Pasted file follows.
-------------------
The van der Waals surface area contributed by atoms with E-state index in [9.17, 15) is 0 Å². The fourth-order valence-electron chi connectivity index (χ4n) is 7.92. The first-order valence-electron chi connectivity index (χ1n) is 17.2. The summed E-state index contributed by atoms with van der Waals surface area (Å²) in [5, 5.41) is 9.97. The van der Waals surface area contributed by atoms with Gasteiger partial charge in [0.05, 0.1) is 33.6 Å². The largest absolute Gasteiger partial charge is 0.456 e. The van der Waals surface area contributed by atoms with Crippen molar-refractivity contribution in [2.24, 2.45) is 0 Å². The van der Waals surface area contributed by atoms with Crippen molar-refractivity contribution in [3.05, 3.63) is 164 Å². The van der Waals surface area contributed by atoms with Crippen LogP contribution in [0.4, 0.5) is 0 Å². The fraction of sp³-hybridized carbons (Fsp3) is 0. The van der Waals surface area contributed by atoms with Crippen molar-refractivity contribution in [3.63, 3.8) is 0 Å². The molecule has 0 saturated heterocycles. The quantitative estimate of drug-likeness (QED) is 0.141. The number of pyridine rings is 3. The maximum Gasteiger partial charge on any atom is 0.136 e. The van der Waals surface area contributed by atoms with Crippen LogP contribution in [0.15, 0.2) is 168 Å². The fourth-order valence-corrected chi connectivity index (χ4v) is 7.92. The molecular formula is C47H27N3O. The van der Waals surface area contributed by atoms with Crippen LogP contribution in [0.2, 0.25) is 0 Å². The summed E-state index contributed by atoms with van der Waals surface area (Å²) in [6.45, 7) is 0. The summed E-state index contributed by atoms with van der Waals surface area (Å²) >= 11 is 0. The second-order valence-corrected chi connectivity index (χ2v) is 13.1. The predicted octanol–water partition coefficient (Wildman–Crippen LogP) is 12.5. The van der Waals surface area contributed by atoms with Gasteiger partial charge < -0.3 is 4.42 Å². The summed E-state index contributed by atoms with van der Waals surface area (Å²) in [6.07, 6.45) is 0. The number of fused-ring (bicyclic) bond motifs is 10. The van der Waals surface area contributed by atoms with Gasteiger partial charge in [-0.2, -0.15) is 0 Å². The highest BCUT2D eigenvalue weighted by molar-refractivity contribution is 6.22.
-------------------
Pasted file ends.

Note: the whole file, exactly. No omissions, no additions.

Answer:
The van der Waals surface area contributed by atoms with E-state index in [9.17, 15) is 0 Å². The fourth-order valence-electron chi connectivity index (χ4n) is 7.92. The first-order valence-electron chi connectivity index (χ1n) is 17.2. The summed E-state index contributed by atoms with van der Waals surface area (Å²) in [5, 5.41) is 9.97. The van der Waals surface area contributed by atoms with Gasteiger partial charge in [0.05, 0.1) is 33.6 Å². The largest absolute Gasteiger partial charge is 0.456 e. The van der Waals surface area contributed by atoms with Crippen molar-refractivity contribution in [2.24, 2.45) is 0 Å². The van der Waals surface area contributed by atoms with Crippen molar-refractivity contribution in [3.05, 3.63) is 164 Å². The van der Waals surface area contributed by atoms with Crippen LogP contribution in [0.4, 0.5) is 0 Å². The fraction of sp³-hybridized carbons (Fsp3) is 0. The van der Waals surface area contributed by atoms with Crippen molar-refractivity contribution in [3.63, 3.8) is 0 Å². The molecule has 0 saturated heterocycles. The quantitative estimate of drug-likeness (QED) is 0.141. The number of pyridine rings is 3. The maximum Gasteiger partial charge on any atom is 0.136 e. The van der Waals surface area contributed by atoms with Crippen LogP contribution in [0.15, 0.2) is 168 Å². The fourth-order valence-corrected chi connectivity index (χ4v) is 7.92. The molecular formula is C47H27N3O. The van der Waals surface area contributed by atoms with Crippen LogP contribution in [0.2, 0.25) is 0 Å². The summed E-state index contributed by atoms with van der Waals surface area (Å²) in [6.45, 7) is 0. The summed E-state index contributed by atoms with van der Waals surface area (Å²) >= 11 is 0. The second-order valence-corrected chi connectivity index (χ2v) is 13.1. The predicted octanol–water partition coefficient (Wildman–Crippen LogP) is 12.5. The van der Waals surface area contributed by atoms with Gasteiger partial charge < -0.3 is 4.42 Å². The summed E-state index contributed by atoms with van der Waals surface area (Å²) in [6.07, 6.45) is 0. The number of fused-ring (bicyclic) bond motifs is 10. The van der Waals surface area contributed by atoms with Gasteiger partial charge in [-0.2, -0.15) is 0 Å². The highest BCUT2D eigenvalue weighted by molar-refractivity contribution is 6.22.